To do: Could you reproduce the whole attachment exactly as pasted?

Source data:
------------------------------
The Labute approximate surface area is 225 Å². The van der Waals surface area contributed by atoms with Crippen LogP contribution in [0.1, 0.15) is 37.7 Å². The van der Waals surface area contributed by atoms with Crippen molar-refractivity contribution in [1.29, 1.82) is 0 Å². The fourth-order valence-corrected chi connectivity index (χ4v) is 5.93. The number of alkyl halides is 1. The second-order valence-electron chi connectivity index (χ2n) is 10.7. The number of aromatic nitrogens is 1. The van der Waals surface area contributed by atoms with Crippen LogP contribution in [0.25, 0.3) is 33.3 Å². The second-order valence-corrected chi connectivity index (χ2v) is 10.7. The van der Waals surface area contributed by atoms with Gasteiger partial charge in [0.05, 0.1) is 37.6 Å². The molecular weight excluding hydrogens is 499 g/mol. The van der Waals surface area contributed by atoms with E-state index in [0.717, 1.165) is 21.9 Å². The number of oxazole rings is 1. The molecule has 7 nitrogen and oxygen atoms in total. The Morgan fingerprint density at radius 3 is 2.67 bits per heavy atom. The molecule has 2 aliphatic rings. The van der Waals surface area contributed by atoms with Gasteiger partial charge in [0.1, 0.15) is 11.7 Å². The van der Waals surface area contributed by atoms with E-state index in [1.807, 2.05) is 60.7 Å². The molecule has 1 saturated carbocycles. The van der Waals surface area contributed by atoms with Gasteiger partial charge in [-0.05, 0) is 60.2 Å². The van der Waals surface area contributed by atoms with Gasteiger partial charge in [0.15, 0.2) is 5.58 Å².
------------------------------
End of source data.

The Labute approximate surface area is 225 Å². The van der Waals surface area contributed by atoms with Crippen LogP contribution in [0.1, 0.15) is 37.7 Å². The van der Waals surface area contributed by atoms with Crippen molar-refractivity contribution in [1.29, 1.82) is 0 Å². The fourth-order valence-corrected chi connectivity index (χ4v) is 5.93. The number of alkyl halides is 1. The second-order valence-electron chi connectivity index (χ2n) is 10.7. The number of aromatic nitrogens is 1. The van der Waals surface area contributed by atoms with Crippen LogP contribution in [0.25, 0.3) is 33.3 Å². The second-order valence-corrected chi connectivity index (χ2v) is 10.7. The van der Waals surface area contributed by atoms with Gasteiger partial charge in [0.05, 0.1) is 37.6 Å². The molecular weight excluding hydrogens is 499 g/mol. The van der Waals surface area contributed by atoms with E-state index in [0.717, 1.165) is 21.9 Å². The number of oxazole rings is 1. The molecule has 7 nitrogen and oxygen atoms in total. The Morgan fingerprint density at radius 3 is 2.67 bits per heavy atom. The molecule has 2 aliphatic rings. The van der Waals surface area contributed by atoms with Gasteiger partial charge in [0.1, 0.15) is 11.7 Å². The van der Waals surface area contributed by atoms with E-state index in [1.807, 2.05) is 60.7 Å². The molecule has 1 saturated carbocycles. The van der Waals surface area contributed by atoms with Gasteiger partial charge in [-0.05, 0) is 60.2 Å². The van der Waals surface area contributed by atoms with Gasteiger partial charge in [0.15, 0.2) is 5.58 Å².